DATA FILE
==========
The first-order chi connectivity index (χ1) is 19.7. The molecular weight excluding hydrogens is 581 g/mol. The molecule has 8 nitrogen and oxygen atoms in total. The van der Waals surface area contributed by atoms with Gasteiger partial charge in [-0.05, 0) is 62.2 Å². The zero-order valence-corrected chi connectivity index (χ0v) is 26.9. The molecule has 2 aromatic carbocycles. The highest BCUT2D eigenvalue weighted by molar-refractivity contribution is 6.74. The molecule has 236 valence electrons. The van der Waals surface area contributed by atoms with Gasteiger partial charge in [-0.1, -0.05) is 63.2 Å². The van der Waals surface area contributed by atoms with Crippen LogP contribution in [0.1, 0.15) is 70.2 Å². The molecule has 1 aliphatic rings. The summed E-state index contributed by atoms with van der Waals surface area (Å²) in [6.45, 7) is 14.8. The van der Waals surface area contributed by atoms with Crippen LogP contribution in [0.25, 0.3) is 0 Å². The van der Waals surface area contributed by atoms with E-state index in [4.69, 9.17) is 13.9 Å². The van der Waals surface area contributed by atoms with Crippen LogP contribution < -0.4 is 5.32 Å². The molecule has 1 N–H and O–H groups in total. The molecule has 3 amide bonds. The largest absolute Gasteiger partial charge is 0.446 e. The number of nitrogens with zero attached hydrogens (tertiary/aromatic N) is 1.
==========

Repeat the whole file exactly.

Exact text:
The first-order chi connectivity index (χ1) is 19.7. The molecular weight excluding hydrogens is 581 g/mol. The molecule has 8 nitrogen and oxygen atoms in total. The van der Waals surface area contributed by atoms with Gasteiger partial charge in [-0.05, 0) is 62.2 Å². The zero-order valence-corrected chi connectivity index (χ0v) is 26.9. The molecule has 2 aromatic carbocycles. The highest BCUT2D eigenvalue weighted by molar-refractivity contribution is 6.74. The molecule has 236 valence electrons. The van der Waals surface area contributed by atoms with Gasteiger partial charge in [-0.1, -0.05) is 63.2 Å². The van der Waals surface area contributed by atoms with Crippen LogP contribution in [0.1, 0.15) is 70.2 Å². The molecule has 1 aliphatic rings. The summed E-state index contributed by atoms with van der Waals surface area (Å²) in [6.45, 7) is 14.8. The van der Waals surface area contributed by atoms with Crippen LogP contribution in [0.25, 0.3) is 0 Å². The van der Waals surface area contributed by atoms with E-state index in [4.69, 9.17) is 13.9 Å². The van der Waals surface area contributed by atoms with Crippen LogP contribution < -0.4 is 5.32 Å². The molecule has 1 N–H and O–H groups in total. The molecule has 3 amide bonds. The largest absolute Gasteiger partial charge is 0.446 e. The number of nitrogens with zero attached hydrogens (tertiary/aromatic N) is 1.